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					Title: Imaging of Spinal Cord Injuries
Authors: Kahi A, Hockberger R.
Journal: Emergency Medicine Clinics of North America (2007)

Key Points
              Radiographs (including flexion/extension views) are used commonly as screening but may be insufficient especially in cases of
               obtunded or unresponsive patients.
              CT scan has been increasingly used as an imaging modality for spine trauma and has high sensitivity and specificity, but the high
               levels of radiation exposure associated with CT is concerning.
              MRI is the most useful imaging modality for evaluation of the spinal cord itself as well as the other soft tissue structures of the spine.

Clinical Conclusions
              Early diagnosis and management of spinal cord injury is critical in minimizing complications and the severity of the injury so maging
               modalities must be carefully selected to allow for early detection of injury without additional risk to the patient.

Section Highlights
              Blunt mechanism trauma (e.g. motor vehicle crashes) account for 46.9% of cases followed by falls, acts of violence, and sports
                         1                                                    2
               injuries. ; penetrating trauma accounts for 10-20% of cases.
              55% of all spine injuries involve the cervical spine with lesser but equal percentage involving the thoracic (15%), thoracolumbar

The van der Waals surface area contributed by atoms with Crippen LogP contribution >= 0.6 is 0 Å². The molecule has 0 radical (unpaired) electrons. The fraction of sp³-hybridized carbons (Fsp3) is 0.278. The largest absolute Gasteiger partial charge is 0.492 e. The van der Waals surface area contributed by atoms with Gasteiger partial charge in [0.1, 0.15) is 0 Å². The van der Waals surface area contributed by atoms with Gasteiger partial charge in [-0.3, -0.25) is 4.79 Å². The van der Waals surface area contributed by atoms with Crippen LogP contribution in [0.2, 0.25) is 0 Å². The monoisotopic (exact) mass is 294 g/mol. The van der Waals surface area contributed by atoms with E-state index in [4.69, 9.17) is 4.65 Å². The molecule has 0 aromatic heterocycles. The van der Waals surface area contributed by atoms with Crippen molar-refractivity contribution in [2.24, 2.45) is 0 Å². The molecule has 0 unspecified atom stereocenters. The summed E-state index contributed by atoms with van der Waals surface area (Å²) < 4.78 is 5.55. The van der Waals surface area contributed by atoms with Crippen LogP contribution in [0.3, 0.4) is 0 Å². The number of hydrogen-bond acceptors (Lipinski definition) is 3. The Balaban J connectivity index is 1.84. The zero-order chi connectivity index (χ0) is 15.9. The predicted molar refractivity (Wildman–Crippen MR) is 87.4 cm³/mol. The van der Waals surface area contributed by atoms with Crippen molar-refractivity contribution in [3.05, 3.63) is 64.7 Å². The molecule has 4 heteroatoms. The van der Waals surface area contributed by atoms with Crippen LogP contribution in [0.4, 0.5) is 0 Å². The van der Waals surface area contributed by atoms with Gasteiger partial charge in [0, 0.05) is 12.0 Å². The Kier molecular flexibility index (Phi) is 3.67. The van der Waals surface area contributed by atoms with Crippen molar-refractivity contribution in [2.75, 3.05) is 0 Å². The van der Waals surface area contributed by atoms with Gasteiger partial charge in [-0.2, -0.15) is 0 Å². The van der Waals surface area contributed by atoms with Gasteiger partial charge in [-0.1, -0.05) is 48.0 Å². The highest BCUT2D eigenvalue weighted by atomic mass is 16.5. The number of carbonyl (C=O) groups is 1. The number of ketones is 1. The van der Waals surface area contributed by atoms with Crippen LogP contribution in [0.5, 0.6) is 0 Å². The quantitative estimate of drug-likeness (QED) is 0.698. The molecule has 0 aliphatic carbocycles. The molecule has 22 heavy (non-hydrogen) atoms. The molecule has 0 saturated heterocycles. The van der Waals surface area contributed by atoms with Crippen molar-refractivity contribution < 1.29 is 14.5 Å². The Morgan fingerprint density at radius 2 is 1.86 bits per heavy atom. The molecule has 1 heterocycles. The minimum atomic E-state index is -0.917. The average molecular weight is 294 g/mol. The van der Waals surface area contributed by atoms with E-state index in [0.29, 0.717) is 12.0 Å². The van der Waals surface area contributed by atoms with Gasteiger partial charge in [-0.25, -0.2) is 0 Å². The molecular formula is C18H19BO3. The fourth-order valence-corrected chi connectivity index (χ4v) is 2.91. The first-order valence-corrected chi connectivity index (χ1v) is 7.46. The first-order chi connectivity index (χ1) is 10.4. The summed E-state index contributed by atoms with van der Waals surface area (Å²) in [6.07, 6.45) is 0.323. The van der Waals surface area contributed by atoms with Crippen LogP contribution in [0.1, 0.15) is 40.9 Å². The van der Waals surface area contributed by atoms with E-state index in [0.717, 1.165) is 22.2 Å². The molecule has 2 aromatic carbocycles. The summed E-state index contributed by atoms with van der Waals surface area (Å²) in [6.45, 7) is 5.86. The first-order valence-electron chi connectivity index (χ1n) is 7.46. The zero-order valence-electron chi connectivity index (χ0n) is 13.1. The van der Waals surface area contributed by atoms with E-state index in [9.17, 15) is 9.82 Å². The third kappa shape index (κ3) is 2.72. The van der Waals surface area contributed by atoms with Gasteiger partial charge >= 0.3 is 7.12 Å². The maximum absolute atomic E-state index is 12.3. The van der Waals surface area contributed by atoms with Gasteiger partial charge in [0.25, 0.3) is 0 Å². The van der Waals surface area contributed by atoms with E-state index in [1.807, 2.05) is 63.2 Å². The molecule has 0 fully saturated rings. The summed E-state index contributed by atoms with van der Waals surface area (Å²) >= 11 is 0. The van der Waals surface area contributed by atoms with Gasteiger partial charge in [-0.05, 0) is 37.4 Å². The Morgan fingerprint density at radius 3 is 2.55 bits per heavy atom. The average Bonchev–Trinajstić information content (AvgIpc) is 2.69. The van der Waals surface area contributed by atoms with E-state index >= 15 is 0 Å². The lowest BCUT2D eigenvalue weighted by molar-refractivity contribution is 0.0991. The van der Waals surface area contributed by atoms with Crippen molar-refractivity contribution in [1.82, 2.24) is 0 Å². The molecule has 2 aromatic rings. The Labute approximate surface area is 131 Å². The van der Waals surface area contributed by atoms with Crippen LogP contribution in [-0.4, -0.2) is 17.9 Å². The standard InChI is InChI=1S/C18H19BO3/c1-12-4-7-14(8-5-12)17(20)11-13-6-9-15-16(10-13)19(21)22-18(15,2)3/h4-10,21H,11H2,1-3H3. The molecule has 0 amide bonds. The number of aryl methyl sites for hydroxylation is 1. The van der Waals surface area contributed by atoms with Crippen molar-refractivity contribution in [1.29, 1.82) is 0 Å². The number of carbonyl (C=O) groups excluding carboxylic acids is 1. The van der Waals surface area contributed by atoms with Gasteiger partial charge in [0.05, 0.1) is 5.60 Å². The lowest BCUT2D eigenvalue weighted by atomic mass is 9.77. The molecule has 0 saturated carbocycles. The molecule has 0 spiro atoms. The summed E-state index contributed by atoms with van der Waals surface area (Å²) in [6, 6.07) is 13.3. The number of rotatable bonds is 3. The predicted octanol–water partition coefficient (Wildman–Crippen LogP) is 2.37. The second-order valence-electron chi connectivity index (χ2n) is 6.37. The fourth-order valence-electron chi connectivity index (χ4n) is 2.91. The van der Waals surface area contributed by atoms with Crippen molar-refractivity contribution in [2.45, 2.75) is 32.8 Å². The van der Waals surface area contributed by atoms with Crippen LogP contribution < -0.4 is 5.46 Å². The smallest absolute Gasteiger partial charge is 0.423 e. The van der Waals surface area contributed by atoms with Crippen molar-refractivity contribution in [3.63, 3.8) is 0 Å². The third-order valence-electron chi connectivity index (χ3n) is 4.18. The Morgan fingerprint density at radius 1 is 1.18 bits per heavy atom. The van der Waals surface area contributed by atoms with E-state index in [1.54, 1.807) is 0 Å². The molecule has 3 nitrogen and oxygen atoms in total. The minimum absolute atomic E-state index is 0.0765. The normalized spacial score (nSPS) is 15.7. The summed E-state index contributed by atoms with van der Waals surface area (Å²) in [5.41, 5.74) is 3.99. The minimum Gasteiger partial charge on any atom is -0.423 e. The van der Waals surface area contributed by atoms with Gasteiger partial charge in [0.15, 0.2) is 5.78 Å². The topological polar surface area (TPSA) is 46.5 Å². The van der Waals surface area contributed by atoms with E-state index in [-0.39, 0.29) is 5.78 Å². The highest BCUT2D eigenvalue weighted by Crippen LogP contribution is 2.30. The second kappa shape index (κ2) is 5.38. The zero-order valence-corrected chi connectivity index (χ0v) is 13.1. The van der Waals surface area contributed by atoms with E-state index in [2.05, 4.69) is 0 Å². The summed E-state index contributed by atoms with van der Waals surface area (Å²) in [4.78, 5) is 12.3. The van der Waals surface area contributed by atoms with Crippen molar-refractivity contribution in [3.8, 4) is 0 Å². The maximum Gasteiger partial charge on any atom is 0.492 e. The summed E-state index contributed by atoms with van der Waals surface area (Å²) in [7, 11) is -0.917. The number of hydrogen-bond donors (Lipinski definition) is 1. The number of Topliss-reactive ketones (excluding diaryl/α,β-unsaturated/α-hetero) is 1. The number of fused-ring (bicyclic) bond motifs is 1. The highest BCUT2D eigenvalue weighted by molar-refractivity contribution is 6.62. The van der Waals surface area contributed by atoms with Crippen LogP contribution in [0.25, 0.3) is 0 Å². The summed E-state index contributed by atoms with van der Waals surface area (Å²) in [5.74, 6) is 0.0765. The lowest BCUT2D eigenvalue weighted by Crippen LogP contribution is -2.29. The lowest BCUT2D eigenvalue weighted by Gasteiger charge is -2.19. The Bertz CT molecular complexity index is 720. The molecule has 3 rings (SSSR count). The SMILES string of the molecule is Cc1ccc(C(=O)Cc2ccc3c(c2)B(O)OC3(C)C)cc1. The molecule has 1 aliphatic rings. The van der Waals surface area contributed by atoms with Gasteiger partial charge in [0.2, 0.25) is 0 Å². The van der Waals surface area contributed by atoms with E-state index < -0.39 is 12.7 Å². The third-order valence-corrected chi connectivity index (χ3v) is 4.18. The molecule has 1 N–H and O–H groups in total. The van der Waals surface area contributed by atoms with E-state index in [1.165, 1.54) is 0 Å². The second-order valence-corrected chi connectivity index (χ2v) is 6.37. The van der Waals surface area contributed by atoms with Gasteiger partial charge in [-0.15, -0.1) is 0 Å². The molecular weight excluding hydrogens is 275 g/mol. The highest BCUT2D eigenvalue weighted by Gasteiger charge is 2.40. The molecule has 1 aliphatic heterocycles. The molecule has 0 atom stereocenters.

(15%), and lumbosacral (15%) regions.
              Spinal cord injury without radiographic abnormality (SCIWORA) is defined as the presence of neurologic deficits in the absence of an
               apparent injury on a complete, technically adequate plain radiographic series and is more commonly seen in the pediatric patient
Routine Radiographs
              Two clinical decision rules have been developed to help promote the judicious use of radiography in evaluating trauma patients.
               Box 1-2
              Flexion-extension (F/E) radiographic series can be useful in detecting ligamentous injury in the setting of negative x-rays or an
               obtunded patient but have high false positive and false negative rates.
CT and MRI
              CT and MRI are playing increasingly important roles in the evaluation of thoracic and lumbar injury but concern remains about the
               high cost of these imaging modalities.
              MRI is widely accepted as the imaging modality of choice for identify the spinal cord and other soft tissue structures of the spine as
               well as to diagnose SCIWORA in which MRI findings include central disc herniation, spinal stenosis, cord edema, and contusion.
               Figure 1
              The disadvantages of CT include higher doses of radiation, decreased efficacy in the presence of severe degenerative disease, and
               limited ability to evaluate soft tissue structures.